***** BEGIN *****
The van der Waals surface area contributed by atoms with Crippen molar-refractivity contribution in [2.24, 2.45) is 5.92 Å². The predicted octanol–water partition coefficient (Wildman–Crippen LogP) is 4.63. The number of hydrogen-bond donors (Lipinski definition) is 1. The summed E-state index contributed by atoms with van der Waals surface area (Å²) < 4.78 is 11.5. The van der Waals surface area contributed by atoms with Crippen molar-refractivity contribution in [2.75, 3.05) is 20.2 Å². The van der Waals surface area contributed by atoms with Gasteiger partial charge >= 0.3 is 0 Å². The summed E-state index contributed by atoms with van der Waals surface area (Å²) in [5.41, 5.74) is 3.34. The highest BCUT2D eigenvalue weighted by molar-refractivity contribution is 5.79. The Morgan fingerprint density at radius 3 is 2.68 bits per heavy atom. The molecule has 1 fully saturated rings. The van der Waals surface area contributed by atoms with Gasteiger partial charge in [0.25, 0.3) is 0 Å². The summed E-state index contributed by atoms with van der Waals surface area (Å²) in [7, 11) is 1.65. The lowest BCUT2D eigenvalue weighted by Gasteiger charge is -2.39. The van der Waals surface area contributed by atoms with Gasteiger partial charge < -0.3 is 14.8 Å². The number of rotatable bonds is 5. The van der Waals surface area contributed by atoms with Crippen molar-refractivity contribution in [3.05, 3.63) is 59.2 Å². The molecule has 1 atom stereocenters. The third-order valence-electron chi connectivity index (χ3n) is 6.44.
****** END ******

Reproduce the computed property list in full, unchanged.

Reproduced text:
The van der Waals surface area contributed by atoms with Crippen molar-refractivity contribution in [2.24, 2.45) is 5.92 Å². The predicted octanol–water partition coefficient (Wildman–Crippen LogP) is 4.63. The number of hydrogen-bond donors (Lipinski definition) is 1. The summed E-state index contributed by atoms with van der Waals surface area (Å²) < 4.78 is 11.5. The van der Waals surface area contributed by atoms with Crippen molar-refractivity contribution in [2.75, 3.05) is 20.2 Å². The van der Waals surface area contributed by atoms with Gasteiger partial charge >= 0.3 is 0 Å². The summed E-state index contributed by atoms with van der Waals surface area (Å²) in [5.41, 5.74) is 3.34. The highest BCUT2D eigenvalue weighted by molar-refractivity contribution is 5.79. The Morgan fingerprint density at radius 3 is 2.68 bits per heavy atom. The molecule has 1 fully saturated rings. The van der Waals surface area contributed by atoms with Gasteiger partial charge in [0.25, 0.3) is 0 Å². The summed E-state index contributed by atoms with van der Waals surface area (Å²) in [7, 11) is 1.65. The lowest BCUT2D eigenvalue weighted by Gasteiger charge is -2.39. The van der Waals surface area contributed by atoms with Gasteiger partial charge < -0.3 is 14.8 Å². The number of rotatable bonds is 5. The van der Waals surface area contributed by atoms with Crippen molar-refractivity contribution in [3.05, 3.63) is 59.2 Å². The molecule has 1 atom stereocenters. The third-order valence-electron chi connectivity index (χ3n) is 6.44.